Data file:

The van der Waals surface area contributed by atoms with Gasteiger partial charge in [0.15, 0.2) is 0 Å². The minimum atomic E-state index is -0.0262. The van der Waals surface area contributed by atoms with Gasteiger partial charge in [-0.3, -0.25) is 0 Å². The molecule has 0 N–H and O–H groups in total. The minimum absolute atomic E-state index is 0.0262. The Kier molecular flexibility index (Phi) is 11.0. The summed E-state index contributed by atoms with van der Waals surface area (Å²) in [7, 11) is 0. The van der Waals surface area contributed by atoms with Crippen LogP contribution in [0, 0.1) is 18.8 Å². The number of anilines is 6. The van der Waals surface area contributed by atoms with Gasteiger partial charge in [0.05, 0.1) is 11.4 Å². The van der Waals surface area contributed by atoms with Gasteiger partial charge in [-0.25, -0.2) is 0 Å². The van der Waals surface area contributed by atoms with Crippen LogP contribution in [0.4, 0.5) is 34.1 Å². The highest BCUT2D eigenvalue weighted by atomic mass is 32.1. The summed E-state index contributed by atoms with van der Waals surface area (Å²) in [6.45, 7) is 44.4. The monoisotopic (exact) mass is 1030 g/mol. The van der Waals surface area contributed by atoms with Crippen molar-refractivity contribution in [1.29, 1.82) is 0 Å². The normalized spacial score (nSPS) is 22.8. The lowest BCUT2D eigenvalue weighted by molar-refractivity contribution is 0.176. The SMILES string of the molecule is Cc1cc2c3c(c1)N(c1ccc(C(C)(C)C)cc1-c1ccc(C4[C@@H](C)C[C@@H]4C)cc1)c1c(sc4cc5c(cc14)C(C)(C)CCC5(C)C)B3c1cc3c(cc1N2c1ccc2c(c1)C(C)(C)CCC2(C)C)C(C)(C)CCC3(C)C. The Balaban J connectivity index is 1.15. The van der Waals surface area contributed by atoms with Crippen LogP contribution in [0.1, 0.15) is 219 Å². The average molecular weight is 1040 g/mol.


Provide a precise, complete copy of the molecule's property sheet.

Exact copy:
The van der Waals surface area contributed by atoms with Gasteiger partial charge in [0.15, 0.2) is 0 Å². The minimum atomic E-state index is -0.0262. The van der Waals surface area contributed by atoms with Gasteiger partial charge in [-0.3, -0.25) is 0 Å². The molecule has 0 N–H and O–H groups in total. The minimum absolute atomic E-state index is 0.0262. The Kier molecular flexibility index (Phi) is 11.0. The summed E-state index contributed by atoms with van der Waals surface area (Å²) in [7, 11) is 0. The van der Waals surface area contributed by atoms with Crippen LogP contribution in [0, 0.1) is 18.8 Å². The number of anilines is 6. The van der Waals surface area contributed by atoms with Gasteiger partial charge in [0.05, 0.1) is 11.4 Å². The van der Waals surface area contributed by atoms with Gasteiger partial charge in [-0.25, -0.2) is 0 Å². The van der Waals surface area contributed by atoms with Crippen LogP contribution in [0.4, 0.5) is 34.1 Å². The highest BCUT2D eigenvalue weighted by atomic mass is 32.1. The summed E-state index contributed by atoms with van der Waals surface area (Å²) in [6.45, 7) is 44.4. The monoisotopic (exact) mass is 1030 g/mol. The van der Waals surface area contributed by atoms with Crippen molar-refractivity contribution in [1.29, 1.82) is 0 Å². The normalized spacial score (nSPS) is 22.8. The lowest BCUT2D eigenvalue weighted by molar-refractivity contribution is 0.176. The SMILES string of the molecule is Cc1cc2c3c(c1)N(c1ccc(C(C)(C)C)cc1-c1ccc(C4[C@@H](C)C[C@@H]4C)cc1)c1c(sc4cc5c(cc14)C(C)(C)CCC5(C)C)B3c1cc3c(cc1N2c1ccc2c(c1)C(C)(C)CCC2(C)C)C(C)(C)CCC3(C)C. The Balaban J connectivity index is 1.15. The van der Waals surface area contributed by atoms with Crippen LogP contribution in [0.1, 0.15) is 219 Å². The average molecular weight is 1040 g/mol.